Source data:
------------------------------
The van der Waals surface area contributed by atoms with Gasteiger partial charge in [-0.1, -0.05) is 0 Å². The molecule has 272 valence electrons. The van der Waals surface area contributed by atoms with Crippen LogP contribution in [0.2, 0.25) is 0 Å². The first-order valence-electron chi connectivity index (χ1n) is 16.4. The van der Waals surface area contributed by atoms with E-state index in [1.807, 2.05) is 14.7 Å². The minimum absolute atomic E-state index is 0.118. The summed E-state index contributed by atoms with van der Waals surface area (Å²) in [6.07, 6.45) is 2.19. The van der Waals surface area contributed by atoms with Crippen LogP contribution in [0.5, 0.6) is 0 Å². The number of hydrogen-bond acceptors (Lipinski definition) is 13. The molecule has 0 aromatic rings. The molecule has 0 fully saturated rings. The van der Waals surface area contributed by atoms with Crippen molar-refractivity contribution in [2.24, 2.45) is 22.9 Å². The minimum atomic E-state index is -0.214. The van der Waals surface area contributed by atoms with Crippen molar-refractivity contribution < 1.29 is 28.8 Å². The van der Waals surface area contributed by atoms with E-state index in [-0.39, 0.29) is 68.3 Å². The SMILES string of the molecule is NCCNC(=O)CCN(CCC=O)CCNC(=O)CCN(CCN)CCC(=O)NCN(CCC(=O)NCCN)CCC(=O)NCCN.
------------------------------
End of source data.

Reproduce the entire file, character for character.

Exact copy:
The van der Waals surface area contributed by atoms with Gasteiger partial charge in [-0.1, -0.05) is 0 Å². The molecule has 272 valence electrons. The van der Waals surface area contributed by atoms with Crippen LogP contribution in [0.2, 0.25) is 0 Å². The first-order valence-electron chi connectivity index (χ1n) is 16.4. The van der Waals surface area contributed by atoms with E-state index in [1.807, 2.05) is 14.7 Å². The minimum absolute atomic E-state index is 0.118. The summed E-state index contributed by atoms with van der Waals surface area (Å²) in [6.07, 6.45) is 2.19. The van der Waals surface area contributed by atoms with Crippen LogP contribution in [0.5, 0.6) is 0 Å². The number of hydrogen-bond acceptors (Lipinski definition) is 13. The molecule has 0 aromatic rings. The molecule has 0 fully saturated rings. The van der Waals surface area contributed by atoms with Crippen molar-refractivity contribution in [2.24, 2.45) is 22.9 Å². The minimum atomic E-state index is -0.214. The van der Waals surface area contributed by atoms with Crippen molar-refractivity contribution < 1.29 is 28.8 Å². The van der Waals surface area contributed by atoms with E-state index in [-0.39, 0.29) is 68.3 Å². The SMILES string of the molecule is NCCNC(=O)CCN(CCC=O)CCNC(=O)CCN(CCN)CCC(=O)NCN(CCC(=O)NCCN)CCC(=O)NCCN.